Translation technology may let humans speak with dolphins

Translation technology may let humans speak with dolphins
Dolphins have long been considered by scientists to be the most intelligent animals on the planet (aside from humans, of course). But soon, with the help of newly developed underwater translation software, our two species may actually be able to talk to each other.

Armed with a waterproof computer, divers may soon be able to decipher the chirps of dolphins, then create and project an appropriate response, all in real time, reports New Scientist.

Dubbed Cetaccean Hearing and Telemetry (CHAT), the project is being undertaken by Denise Herzing, founder of the Wild Dolphin Project, and Thad Starner, an artificial intelligence researcher at the Georgia Institute of Technology in Atlanta. The end-goal of the CHAT program is to “co-create” a language that uses the natural sounds of wild dolphins, which can then be employed to talk with our finned brethren.

Humans have been able to communicate with dolphins since the 1960’s. Studies have shown that dolphins can learn up to about 100 human words, and be able to decipher the difference between similar commands, like “bring the surfboard to the man” and “bring the man to the surfboard.”

According to Herzing, past attempts to talk with dolphins have been primarily one-way. “They create a system and expect the dolphins to learn it, and they do, but the dolphins are not empowered to use the system to request things from the humans,” she says. Because of this, Herzing and her colleagues have been working on a two-way communication system since 1998. Those attempts, while somewhat successful, weren’t “dolphin friendly” enough, Herzing says.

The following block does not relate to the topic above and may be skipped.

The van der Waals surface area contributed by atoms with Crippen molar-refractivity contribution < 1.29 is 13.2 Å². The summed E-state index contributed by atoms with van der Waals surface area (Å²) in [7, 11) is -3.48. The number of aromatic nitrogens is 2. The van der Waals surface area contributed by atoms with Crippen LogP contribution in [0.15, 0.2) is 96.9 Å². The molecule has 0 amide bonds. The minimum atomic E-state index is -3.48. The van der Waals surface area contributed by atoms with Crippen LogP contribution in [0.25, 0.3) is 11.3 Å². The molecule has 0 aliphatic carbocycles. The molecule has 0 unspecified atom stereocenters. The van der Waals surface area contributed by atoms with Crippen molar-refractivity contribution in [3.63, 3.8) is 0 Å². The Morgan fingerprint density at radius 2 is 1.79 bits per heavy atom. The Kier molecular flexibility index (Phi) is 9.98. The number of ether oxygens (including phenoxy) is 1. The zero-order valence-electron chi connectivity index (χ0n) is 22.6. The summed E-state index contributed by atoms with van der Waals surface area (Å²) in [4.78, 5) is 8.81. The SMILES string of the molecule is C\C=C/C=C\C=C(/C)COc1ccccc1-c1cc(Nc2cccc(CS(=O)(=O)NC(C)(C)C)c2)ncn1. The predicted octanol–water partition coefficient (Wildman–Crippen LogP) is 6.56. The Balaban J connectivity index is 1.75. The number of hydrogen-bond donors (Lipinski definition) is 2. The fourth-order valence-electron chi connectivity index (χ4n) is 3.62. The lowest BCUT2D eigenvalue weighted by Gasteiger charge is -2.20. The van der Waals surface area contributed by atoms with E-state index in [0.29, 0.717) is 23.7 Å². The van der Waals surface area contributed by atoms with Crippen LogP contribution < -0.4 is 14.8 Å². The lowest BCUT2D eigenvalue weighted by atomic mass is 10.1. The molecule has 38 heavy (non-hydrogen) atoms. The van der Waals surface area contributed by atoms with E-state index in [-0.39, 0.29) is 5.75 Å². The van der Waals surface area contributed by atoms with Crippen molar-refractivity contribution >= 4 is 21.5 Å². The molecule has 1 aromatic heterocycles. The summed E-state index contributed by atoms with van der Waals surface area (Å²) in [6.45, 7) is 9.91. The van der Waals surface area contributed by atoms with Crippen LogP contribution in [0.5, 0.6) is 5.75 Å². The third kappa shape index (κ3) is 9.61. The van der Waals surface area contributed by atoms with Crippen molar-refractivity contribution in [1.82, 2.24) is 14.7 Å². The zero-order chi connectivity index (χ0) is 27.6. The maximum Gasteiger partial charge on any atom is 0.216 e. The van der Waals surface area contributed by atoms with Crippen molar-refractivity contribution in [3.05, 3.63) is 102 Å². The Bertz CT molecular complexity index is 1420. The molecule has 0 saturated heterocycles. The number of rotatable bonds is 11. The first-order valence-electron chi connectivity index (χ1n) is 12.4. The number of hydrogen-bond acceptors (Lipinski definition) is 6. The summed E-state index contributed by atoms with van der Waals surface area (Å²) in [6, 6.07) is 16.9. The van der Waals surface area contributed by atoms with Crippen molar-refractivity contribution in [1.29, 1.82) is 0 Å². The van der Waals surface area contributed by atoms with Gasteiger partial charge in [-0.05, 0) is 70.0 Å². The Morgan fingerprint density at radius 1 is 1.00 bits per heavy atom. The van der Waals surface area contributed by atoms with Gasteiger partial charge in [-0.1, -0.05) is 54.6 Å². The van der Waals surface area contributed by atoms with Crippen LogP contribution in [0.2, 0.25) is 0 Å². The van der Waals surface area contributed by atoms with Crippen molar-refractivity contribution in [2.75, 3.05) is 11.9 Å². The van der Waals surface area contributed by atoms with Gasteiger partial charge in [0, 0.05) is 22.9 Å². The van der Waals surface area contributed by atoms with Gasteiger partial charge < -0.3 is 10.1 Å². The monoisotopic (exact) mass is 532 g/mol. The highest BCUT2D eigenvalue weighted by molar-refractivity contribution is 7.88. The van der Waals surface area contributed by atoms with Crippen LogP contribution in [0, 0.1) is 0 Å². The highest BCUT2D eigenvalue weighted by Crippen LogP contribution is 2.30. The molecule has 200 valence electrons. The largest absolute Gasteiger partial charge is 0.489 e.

With the help of his students, Starner is currently building a prototype device that includes a “smartphone-sized computer” and two hyrdophones, which can detect the sounds of dolphins. Ultimately, a diver can carry the device in a waterproof case that will be strapped to the chest. When the hydrophone pics up dolphin chatter, an LED in the diver’s mask will light up. The diver can then use an on-board Twiddler, a kind of keyboard-mouse combo, to respond to the dolphin.

The challenges of creating such a system are, as one might imagine, immense. For starters, dolphins can produce sounds at frequencies of up to 200 kilohertz, far higher than the human ear can hear. Dolphins change their pitch, and hold a note for extended periods of time. They also project their sound in different directions without turning their heads. All of these factors must be considered in the development of the CHAT translation technology.

Amidst these challenges, Herzing and Starner hope to decipher the dolphin tongue, testing for which will begin in the middle this year. The beginning phase requires projecting eight choice “words” to a group of wild Atlantic spotted dolphins — things like “seaweed — and figuring out if the dolphins mimic the words. If that proves successful, the team can then move on to the daunting task of trying to translate the fundamentals of dolphin language by associating “words” with behaviors and objects. For this, the team will also use a type of software called a “pattern detector,” which helps find useful information in a mishmash of data.

Even if the team has developed an air tight plan, success remains a long shot.

“We don’t even know if dolphins have words,” Herzing admits to New Scientist. That said, she adds, “We could use their signals, if we knew them. We just don’t.”

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